5. Security Analysis

In this section, we analyze the security of the proposed framework against different cyberattacks, and how it can counter these attacks. We assume that the end-user’s mobile device has a secure environment in which to perform cryptographic operations.

5.1. Phishing Attacks

The intension of this type of attack is to steal sensitive information, such as username, password, and credit card numbers, by masquerading as a trusted entity. The proposed framework is an anti-phishing mechanism because there is no exist for static username and password during the authentication phase. In addition, there is no existing for username and password update. When the TLS handshake takes place, both client and broker authenticate each other using their X.509 certificates. As a result, the broker is able to verify the identity of the client, and vice versa, with no credentials required.

5.2. Man-in-the-Middle (MITM) Attacks

A man-in-the-middle (MITM) attack is a common type of cybersecurity attack that allows a malicious element to insert itself into a conversation between two parties, impersonate both parties, and gain access to information that the two parties are trying to send to each other. In general, a successful MITM execution has two distinct steps―interception and decryption. The first phase intercepts the network traffic before it reaches its destination. The second phase decrypts any two-way SSL traffic without alerting the user or application. Therefore, we need to provide some method of authentication for messages in order to be secured against MITM attacks. To block and prevent the risk of MITM, we rely on TLS to exchange messages over a secure channel. In such a structure, a client and broker exchange certificates, which are issued and verified by a trusted CA. Since we are assuming that this CA is trusted and secure, then the certificates, issued by the CA, can be used to authenticate the messages sent by the owner of such a certificate. Thus, our framework relies on a mutual authentication mechanism to thwart both ends of the MITM attack.

5.3. Replay Attacks

In this type of network attack, the intruder captures valid network traffic and then sends the same data transmission to its original destination, posing as the original sender. It is obvious that this kind of attack requires the ability to intercept the network traffic, as well as the ability to perform a masquerade attack. Moreover, the intruder will be able to perform the attack, even if the packet payload is encrypted. Therefore, our proposed framework uses the TLS to create a secure communication channel between two parties. Consequently, no attacker can eavesdrop on any part of the communication. This enables our framework to resist replay attacks.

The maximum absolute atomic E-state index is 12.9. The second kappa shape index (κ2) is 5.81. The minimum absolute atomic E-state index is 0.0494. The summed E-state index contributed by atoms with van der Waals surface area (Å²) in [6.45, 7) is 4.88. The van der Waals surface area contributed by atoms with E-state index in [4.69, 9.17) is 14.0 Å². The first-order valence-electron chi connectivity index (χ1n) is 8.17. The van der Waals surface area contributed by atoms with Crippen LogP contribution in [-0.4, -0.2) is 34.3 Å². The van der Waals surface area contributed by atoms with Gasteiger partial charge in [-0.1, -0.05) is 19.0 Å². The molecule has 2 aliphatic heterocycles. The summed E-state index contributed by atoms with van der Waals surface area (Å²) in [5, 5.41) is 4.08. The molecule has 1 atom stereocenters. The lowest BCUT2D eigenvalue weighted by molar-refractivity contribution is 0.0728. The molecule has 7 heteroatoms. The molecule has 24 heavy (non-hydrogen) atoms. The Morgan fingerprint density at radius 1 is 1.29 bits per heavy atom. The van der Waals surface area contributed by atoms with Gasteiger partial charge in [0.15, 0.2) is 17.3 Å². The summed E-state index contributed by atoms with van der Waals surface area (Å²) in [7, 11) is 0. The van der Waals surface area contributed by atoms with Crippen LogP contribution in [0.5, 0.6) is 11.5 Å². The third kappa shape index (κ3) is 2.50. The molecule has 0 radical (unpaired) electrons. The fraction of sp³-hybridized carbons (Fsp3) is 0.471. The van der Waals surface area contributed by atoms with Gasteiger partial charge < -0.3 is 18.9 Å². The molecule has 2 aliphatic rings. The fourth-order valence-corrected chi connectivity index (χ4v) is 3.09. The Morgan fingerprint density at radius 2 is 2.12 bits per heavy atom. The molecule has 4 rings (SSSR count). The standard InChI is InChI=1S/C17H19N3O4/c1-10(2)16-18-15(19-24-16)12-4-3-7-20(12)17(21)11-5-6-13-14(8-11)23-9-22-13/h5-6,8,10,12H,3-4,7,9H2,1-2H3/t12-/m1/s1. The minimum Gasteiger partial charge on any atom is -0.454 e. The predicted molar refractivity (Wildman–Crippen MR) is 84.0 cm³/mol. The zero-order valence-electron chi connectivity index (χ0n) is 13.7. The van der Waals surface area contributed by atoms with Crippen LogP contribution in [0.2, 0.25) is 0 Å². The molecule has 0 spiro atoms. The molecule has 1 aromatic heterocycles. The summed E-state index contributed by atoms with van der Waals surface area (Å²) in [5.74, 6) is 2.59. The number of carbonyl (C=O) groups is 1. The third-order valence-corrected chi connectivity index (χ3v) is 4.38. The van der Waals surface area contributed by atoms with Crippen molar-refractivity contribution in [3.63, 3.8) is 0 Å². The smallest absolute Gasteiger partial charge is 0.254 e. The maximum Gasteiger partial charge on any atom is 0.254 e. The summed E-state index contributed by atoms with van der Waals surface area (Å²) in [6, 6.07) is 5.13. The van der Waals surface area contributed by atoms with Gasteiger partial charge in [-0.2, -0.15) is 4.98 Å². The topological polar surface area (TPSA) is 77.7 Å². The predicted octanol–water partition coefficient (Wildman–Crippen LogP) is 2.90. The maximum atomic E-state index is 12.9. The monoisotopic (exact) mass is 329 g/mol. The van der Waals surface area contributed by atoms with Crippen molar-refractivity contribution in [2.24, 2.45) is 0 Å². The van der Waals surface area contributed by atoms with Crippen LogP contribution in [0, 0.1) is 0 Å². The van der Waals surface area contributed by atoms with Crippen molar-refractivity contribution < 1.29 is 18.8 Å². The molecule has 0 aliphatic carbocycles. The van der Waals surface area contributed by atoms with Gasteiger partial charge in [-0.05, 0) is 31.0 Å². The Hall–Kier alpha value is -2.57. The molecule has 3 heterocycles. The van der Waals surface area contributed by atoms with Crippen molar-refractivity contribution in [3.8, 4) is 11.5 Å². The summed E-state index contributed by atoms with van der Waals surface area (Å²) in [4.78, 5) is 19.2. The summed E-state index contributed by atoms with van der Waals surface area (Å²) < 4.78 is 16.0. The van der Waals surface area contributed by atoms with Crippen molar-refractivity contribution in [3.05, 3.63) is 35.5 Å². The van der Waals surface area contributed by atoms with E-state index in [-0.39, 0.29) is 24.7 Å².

5.4. Broker Hijack

For whatever reasons, some people and small businesses may prefer to use a free public broker; however, using a free public broker comes with a price. It increases the risk of being compromised by malicious hackers. If any broker is compromised, it literally opens a gateway for the attacker to gain access to sensitive information, and we can easily lose the data confidentiality and privacy of the user. Our framework takes that into account, and provides end-to-end encryption of the application data. In this scenario, if attackers get control over the broker, they still cannot look into the data itself because the data is encrypted. Thus, user privacy and confidentiality of encrypted messages can be guaranteed.

5.5. Shoulder-Surfing Attacks

This type of technique (looking over the victim’s shoulder) is commonly used to obtain confidential information, such as username and password. It can also be performed remotely, using hardware assistance such as binoculars. This makes the static username and password not good enough for authentication. To prevent a shoulder-surfing attack, we use X.509 client certificates, which allow the client to be authenticated before establishing a secure connection.

6. Performance Analysis

As discussed earlier, our framework relies on TLS to secure communications over the Internet; however, using TLS comes with a price, as with any security measure. The main cost with TLS is that of resource consumption (e.g., CPU and network bandwidth), which is significantly higher compared to plain TCP. There are two main sources of such overhead. The first source is the TLS handshake process, i.e., the number of handshakes and the size of the messages transmitted in each handshake. The second source is related to the involved cryptographic operations while sending each message, i.e., the cipher suite employed. Our design is based on the key observation that the pub/sub client only needs to establish a connection once per session, however, unlike with other protocols, such as HTTP, which require a connection to be re-established upon every request. In other words, the TLS handshake takes place only once in the lifetime of the client.

To evaluate the impact of using TLS on the CPU utilization of a pub/sub broker, we conducted an experiment on the Eclipse Mosquitto broker using 10,000 real clients. For this experiment, we compare the CPU utilization for scenarios with and without TLS. We install the Mosquitto broker on a 2.5 GHz-processor computing machine using 16 GB of RAM. Table 1 presents our experiment parameters. We connect the clients to the broker in batches of 100 clients per second, subscribe all clients to a unique topic per client, and finally each client publishes one message in 10 seconds. We conducted two types of experiment: with and without TLS. Each experiment was repeated five times and the average results were reported.